Every year about 100,000 implantable cardioverter-defibrillators (ICDs) are received by patients with life-threatening heart arrhythmias. About a quarter of those are replacements because of a depleted battery, many of which may be unnecessary.
Cardiologists argue that the time has come to offer reevaluations that focus on both clinical and ethical aspects for patients receiving replacements.
Some patients may no longer require the device, while others may opt to skip it to ensure they are comfortable when they are faced with end of life decisions.
Dr. Daniel B. Kramer, a cardiac electrophysiology fellow at Beth Israel Deaconess Medical Center and a clinical fellow in medicine at Harvard Medical School, said that such evaluations are overdue, and urged that patients and doctors move beyond the view that the medical device was designed as a lifelong therapy.
“Some patients may elect to keep these devices for the rest of their lives,” Dr. Kramer said. “But for others, the risks associated with replacing the device may outweigh any expected benefit.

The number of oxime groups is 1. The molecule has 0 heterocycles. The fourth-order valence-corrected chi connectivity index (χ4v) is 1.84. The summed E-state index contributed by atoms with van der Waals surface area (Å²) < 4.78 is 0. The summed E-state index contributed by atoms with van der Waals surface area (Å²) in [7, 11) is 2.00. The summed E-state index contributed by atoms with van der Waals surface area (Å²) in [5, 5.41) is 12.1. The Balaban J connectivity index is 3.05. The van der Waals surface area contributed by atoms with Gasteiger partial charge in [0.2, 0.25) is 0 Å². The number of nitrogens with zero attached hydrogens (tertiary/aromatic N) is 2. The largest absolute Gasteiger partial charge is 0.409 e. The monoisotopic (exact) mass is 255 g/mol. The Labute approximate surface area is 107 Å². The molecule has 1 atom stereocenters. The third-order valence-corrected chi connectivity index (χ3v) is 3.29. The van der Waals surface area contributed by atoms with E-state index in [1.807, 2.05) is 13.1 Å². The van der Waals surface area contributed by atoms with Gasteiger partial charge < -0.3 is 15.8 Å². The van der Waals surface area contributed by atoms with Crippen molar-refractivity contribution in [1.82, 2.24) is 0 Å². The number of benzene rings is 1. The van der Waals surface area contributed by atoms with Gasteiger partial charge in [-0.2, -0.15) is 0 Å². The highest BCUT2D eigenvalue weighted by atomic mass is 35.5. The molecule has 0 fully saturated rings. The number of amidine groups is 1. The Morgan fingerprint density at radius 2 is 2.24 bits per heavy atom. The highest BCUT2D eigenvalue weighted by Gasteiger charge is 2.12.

We really need to make decisions on an individual basis.”
The devices are similar to pacemakers, and are implanted into the chest with a wire that runs to the heart. ICDs offer life-saving shocks of electricity to the heart when a potentially life-threatening heart rhythm is detected.
They are commonly implanted in patients with heart arrhythmias, such as atrial fibrillation, who are considered at risk for sudden cardiac death.
Dr. Kramer said that patients should receive a careful assessment similar to the one received before initial implantation of the device before a replacement. During that evaluation he said that patients' experiences with the ICD should be considered including receiving inappropriate shocks, their values and their preferences for end of life care.
He also suggested that patients have early conversations with family members about future replacement of the device, and that doctors who implant the device take the lead in educating primary care providers, cardiologists and others involved in patient care regarding the appropriateness of replacement.
Physician coordination is especially important since numerous specialists often coordinate the care of one patient and there may be confusion about who is ultimately responsible for discussions and decisions regarding ICD replacement.
Dr. Kramer also urged additional research, which he said could help better educate both patients and doctors about the appropriateness of ICD replacement.
The statement will be published in the Jan. 26 edition of the New England Journal of Medicine.